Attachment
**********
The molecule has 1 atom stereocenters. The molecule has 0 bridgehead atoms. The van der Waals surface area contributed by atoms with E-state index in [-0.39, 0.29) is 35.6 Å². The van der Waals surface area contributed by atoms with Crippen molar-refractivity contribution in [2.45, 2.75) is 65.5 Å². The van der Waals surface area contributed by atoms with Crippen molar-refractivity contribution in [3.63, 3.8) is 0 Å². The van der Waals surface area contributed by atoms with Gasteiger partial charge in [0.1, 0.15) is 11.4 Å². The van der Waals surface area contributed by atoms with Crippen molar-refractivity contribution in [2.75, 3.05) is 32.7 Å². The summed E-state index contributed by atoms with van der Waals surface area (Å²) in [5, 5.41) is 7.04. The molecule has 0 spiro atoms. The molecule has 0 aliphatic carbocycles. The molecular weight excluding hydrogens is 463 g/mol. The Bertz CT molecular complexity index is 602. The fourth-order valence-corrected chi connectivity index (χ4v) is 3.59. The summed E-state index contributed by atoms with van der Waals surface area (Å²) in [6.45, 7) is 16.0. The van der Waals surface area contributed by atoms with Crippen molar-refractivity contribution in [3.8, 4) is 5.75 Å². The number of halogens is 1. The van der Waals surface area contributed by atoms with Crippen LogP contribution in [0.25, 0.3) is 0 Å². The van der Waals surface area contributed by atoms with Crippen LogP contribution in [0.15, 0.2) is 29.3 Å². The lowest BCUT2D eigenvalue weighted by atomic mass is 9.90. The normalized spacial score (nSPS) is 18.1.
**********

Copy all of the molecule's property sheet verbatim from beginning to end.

The molecule has 1 atom stereocenters. The molecule has 0 bridgehead atoms. The van der Waals surface area contributed by atoms with E-state index in [-0.39, 0.29) is 35.6 Å². The van der Waals surface area contributed by atoms with Crippen molar-refractivity contribution in [2.45, 2.75) is 65.5 Å². The van der Waals surface area contributed by atoms with Crippen molar-refractivity contribution in [3.63, 3.8) is 0 Å². The van der Waals surface area contributed by atoms with Gasteiger partial charge in [0.1, 0.15) is 11.4 Å². The van der Waals surface area contributed by atoms with Crippen molar-refractivity contribution in [2.75, 3.05) is 32.7 Å². The summed E-state index contributed by atoms with van der Waals surface area (Å²) in [5, 5.41) is 7.04. The molecule has 0 spiro atoms. The molecule has 0 aliphatic carbocycles. The molecular weight excluding hydrogens is 463 g/mol. The Bertz CT molecular complexity index is 602. The fourth-order valence-corrected chi connectivity index (χ4v) is 3.59. The summed E-state index contributed by atoms with van der Waals surface area (Å²) in [6.45, 7) is 16.0. The van der Waals surface area contributed by atoms with Crippen molar-refractivity contribution in [3.8, 4) is 5.75 Å². The number of halogens is 1. The van der Waals surface area contributed by atoms with Crippen LogP contribution in [0.25, 0.3) is 0 Å². The van der Waals surface area contributed by atoms with Crippen LogP contribution in [0.15, 0.2) is 29.3 Å². The lowest BCUT2D eigenvalue weighted by atomic mass is 9.90. The normalized spacial score (nSPS) is 18.1.